Roberto Di Matteo has insisted Chelsea deserve to be 22 points behind Manchester City and Manchester United in the Barclays Premier League this season.
Caretaker Blues boss Di Matteo watched the top two slug it out in Monday night's potential title decider at the Etihad Stadium, a match which has come under fire for the lack of quality on show from both sides.
Sixth-placed Chelsea, on the other hand, have taken the Champions League and FA Cup by storm since Di Matteo replaced Andre Villas-Boas almost two months ago, reaching the finals of each competition.
They have also matched City and United almost point for point in the Premier League but Di Matteo said: "The table usually doesn't lie. We have had our difficulties this season.
"We're hoping to finish the season successfully and as good as we can. They have won more games and won more points. The table always reflects the truth."
Asked how Chelsea could bridge the gap, he said: "I am very happy with the players we have and the squad we have. We have had a difficult season and we have to respect that other teams have done better than us."
Chelsea have a chance to cut the gap to 19 points on Wednesday night and - more importantly - edge closer to finishing in the top four when they play their game in hand with fifth-placed Newcastle.
The match is the latest in a nightmare schedule that has seen them play twice a week since Di Matteo took charge.
There will be no respite at the end of the season either for some of the Blues players, with a European Championship and Olympic Games to come.
Di Matteo admitted he would not want Chelsea's stars to play at the Olympics were he to be appointed manager on a full-time basis.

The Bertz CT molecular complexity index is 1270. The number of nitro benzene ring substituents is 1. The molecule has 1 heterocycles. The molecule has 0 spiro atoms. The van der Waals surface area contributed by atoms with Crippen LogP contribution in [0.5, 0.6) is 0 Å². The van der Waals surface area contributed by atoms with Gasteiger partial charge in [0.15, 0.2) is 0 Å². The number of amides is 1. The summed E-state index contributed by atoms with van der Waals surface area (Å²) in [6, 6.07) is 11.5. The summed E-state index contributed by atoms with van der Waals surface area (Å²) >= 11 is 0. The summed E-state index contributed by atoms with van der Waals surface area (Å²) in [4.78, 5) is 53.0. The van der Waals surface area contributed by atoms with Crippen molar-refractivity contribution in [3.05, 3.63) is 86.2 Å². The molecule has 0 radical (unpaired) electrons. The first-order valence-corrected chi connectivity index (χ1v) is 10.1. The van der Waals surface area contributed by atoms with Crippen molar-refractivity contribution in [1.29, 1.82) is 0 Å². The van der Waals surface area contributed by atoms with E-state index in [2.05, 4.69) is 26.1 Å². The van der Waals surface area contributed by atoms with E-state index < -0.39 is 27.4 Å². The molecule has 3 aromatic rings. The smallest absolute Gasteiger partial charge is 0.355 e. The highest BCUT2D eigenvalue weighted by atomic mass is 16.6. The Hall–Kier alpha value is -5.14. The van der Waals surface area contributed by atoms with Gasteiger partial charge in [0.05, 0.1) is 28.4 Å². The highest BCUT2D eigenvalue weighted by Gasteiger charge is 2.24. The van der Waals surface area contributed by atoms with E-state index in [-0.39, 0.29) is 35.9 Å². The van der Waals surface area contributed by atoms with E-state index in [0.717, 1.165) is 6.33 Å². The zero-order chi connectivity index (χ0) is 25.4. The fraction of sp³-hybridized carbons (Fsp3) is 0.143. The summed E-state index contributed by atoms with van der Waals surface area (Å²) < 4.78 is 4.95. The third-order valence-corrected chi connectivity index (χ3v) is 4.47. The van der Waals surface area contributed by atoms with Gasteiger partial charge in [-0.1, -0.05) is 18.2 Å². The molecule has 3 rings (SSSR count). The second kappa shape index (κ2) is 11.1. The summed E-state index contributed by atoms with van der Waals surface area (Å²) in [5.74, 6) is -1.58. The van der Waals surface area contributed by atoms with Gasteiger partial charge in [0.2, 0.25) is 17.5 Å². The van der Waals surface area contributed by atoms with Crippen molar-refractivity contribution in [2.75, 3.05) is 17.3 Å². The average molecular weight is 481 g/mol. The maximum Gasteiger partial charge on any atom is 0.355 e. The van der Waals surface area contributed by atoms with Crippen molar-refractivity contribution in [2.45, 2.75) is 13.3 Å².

But he insisted he would not deny them the "once-in-a-lifetime" opportunity to win gold for their countries at London 2012.
Both Manchester United boss Sir Alex Ferguson and Arsenal's Arsene Wenger have hit out at the prospect of their players featuring in both tournaments.
Di Matteo was not about to stand in the way of playmaker Juan Mata, who has expressed a desire to do so with Spain.
"The players will love the experience of playing in the Olympics," he said.
"As much as you may not want them to play in it, you have to respect it's a once-in-a-lifetime opportunity for many of them to be involved.
"As a manager and as a coach, you'd like them not to do it, but you have to respect if they want to do it."
The former Italy midfielder added: "I remember when I was playing, it was great to be able to play a European Championship or World Cup after the season.
"As much as it was demanding, it was a fantastic experience for a football player. Every professional would want to be involved rather than not."
He added: "I think it is just a question of managing the aftermath of any tournament in the summer. It can be managed."